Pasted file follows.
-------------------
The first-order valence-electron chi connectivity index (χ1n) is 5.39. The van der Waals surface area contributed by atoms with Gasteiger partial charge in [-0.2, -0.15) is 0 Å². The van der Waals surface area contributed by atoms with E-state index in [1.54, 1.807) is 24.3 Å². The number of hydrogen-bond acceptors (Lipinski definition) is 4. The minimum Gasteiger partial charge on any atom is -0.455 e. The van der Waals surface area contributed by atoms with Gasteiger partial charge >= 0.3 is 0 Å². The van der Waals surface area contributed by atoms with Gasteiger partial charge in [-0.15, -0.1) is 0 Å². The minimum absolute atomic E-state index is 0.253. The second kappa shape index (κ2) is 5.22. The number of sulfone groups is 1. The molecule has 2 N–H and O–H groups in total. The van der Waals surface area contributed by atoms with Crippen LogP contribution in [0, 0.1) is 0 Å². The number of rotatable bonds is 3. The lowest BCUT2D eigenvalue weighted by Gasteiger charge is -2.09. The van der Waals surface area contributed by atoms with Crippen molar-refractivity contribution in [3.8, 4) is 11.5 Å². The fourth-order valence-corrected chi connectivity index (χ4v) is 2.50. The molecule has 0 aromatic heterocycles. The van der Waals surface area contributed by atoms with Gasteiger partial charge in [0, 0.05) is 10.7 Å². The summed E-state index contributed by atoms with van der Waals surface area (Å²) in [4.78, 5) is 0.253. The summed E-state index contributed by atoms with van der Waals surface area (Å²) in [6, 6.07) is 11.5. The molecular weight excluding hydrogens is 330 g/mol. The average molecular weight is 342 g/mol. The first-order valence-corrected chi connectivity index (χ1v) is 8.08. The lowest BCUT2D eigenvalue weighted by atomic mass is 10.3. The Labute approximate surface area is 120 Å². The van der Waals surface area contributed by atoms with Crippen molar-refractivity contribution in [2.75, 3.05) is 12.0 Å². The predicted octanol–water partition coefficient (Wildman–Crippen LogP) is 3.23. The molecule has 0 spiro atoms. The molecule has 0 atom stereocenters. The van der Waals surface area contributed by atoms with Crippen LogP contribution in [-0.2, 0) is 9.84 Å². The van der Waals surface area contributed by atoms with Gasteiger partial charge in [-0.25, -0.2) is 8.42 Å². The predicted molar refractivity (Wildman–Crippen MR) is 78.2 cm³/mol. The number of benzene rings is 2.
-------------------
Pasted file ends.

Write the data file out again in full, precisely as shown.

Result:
The first-order valence-electron chi connectivity index (χ1n) is 5.39. The van der Waals surface area contributed by atoms with Gasteiger partial charge in [-0.2, -0.15) is 0 Å². The van der Waals surface area contributed by atoms with E-state index in [1.54, 1.807) is 24.3 Å². The number of hydrogen-bond acceptors (Lipinski definition) is 4. The minimum Gasteiger partial charge on any atom is -0.455 e. The van der Waals surface area contributed by atoms with Gasteiger partial charge >= 0.3 is 0 Å². The van der Waals surface area contributed by atoms with Gasteiger partial charge in [-0.15, -0.1) is 0 Å². The minimum absolute atomic E-state index is 0.253. The second kappa shape index (κ2) is 5.22. The number of sulfone groups is 1. The molecule has 2 N–H and O–H groups in total. The van der Waals surface area contributed by atoms with Crippen LogP contribution in [0, 0.1) is 0 Å². The number of rotatable bonds is 3. The lowest BCUT2D eigenvalue weighted by Gasteiger charge is -2.09. The van der Waals surface area contributed by atoms with Crippen molar-refractivity contribution in [3.8, 4) is 11.5 Å². The fourth-order valence-corrected chi connectivity index (χ4v) is 2.50. The molecule has 0 aromatic heterocycles. The van der Waals surface area contributed by atoms with Gasteiger partial charge in [0, 0.05) is 10.7 Å². The summed E-state index contributed by atoms with van der Waals surface area (Å²) in [4.78, 5) is 0.253. The summed E-state index contributed by atoms with van der Waals surface area (Å²) in [6, 6.07) is 11.5. The molecular weight excluding hydrogens is 330 g/mol. The average molecular weight is 342 g/mol. The first-order valence-corrected chi connectivity index (χ1v) is 8.08. The lowest BCUT2D eigenvalue weighted by atomic mass is 10.3. The Labute approximate surface area is 120 Å². The van der Waals surface area contributed by atoms with Crippen molar-refractivity contribution in [2.75, 3.05) is 12.0 Å². The predicted octanol–water partition coefficient (Wildman–Crippen LogP) is 3.23. The molecule has 0 spiro atoms. The molecule has 0 atom stereocenters. The van der Waals surface area contributed by atoms with Crippen LogP contribution in [-0.2, 0) is 9.84 Å². The van der Waals surface area contributed by atoms with Gasteiger partial charge in [-0.25, -0.2) is 8.42 Å². The predicted molar refractivity (Wildman–Crippen MR) is 78.2 cm³/mol. The number of benzene rings is 2.